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Vodka Spritzer - standard of identity?

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I want to serve from a keg and/or can a simple Vodka (neutral) and Seltzer (Carbonated Water) beverage at about 5% ABV with or without natural flavor.  Trying to figure out what this falls under in regards to standard of identity, and if I can serve this from a keg in our tap room (I have a microbrewery license as well as a DSP) .  I assume it would fall under distilled spirit specialty.

If I use neutral that is made from malted barley, would that be considered a '"malt beverage"  - and if so would that make a difference on the type of container that I can serve it from?   What if the alcohol was derived from grape juice?

I've seen these types of drinks in bottle/can, but I don't recall if I have ever seen them served from a keg or whether or not it is allowed.

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This is an rather complicated question. 

1. You cannot remove a product like vodka and carbonated water from the DSP premises in bulk (1.80). 

2. You can do so in cans (see another post I made today on the issue of cans). 

3.  Removed in a can, it is not vodka, because it is not 80 proof (5.22).  It would be a specialty item (5.35). 

4. A  fanciful name is required.  So is a statement of composition unless it is a recognized cocktail, which I doubt. 

5.  If you remove the vodka (80 proof or more) , to the tasting room,  in one gallon containers, and dump it into a barrel, then mix it with seltzer, and you have rectified it.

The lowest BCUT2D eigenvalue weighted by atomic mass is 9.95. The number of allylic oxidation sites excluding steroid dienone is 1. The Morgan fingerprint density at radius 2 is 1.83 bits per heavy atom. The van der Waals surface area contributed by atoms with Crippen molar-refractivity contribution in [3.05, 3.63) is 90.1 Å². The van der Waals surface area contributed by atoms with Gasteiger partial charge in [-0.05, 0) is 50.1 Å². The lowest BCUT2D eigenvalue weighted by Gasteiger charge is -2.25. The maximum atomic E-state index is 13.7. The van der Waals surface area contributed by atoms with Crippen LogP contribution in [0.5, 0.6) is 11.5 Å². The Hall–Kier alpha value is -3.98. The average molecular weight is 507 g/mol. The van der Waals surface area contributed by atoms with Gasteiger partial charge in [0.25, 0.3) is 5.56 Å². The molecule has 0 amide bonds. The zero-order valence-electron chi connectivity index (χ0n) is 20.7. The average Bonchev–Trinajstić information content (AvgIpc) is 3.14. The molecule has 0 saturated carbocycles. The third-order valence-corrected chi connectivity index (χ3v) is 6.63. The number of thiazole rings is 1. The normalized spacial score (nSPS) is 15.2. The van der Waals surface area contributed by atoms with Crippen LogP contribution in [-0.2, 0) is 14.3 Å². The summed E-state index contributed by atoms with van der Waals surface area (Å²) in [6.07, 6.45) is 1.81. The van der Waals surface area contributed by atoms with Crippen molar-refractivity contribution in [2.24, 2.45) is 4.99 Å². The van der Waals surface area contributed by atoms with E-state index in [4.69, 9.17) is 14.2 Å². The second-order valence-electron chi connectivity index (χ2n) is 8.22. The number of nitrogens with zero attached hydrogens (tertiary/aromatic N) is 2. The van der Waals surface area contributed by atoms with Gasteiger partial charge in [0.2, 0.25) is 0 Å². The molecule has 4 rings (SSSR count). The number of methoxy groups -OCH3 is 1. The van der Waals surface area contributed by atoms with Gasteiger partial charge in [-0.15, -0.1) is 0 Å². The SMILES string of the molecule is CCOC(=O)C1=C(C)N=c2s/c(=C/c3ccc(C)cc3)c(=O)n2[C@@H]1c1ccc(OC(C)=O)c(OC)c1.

6. But premixing  cocktails is deemed  exempt rectification if you comply with some rules that TTB published years ago about premixing batches of margaritas.   As I recall, that ruling is not easily found.  My recollection is that it must be mixed for immediate consumption, which is defined to be consumption within 24 hours.  I can't give the site right now because  do not know it. 

7.  Similarly, the premixing doesn't violate rules that prohibit a retail form serving from other than the original container in which bottled. 

8.  Again, I would have to search for that ruling.  It is going to say whether the premixing is possible.

9.  But remember, if it is possible to premix, in a bulk container, under the rules I've not cited,  you must do so on the tavern on the brewery premises (yes, you can serve spirits and wine there, as I assume you know) using spirits that were in containers of one gallon or less, that were properly labeled when you withdrew them from the DSP on tax determination an d received them on the tavern premises.

10. Neutral spirits are spirits distilled at more than 190 from any substance.   It does not matter that the distilling material was derived from beer or wine.  In whatever dilustions, it is a spirit and subject to spirits standards of identity (unless it is a mixture that is more than 50% wine on a proof gallon basis (5.11), which seems not to be what you have in mind at at.  

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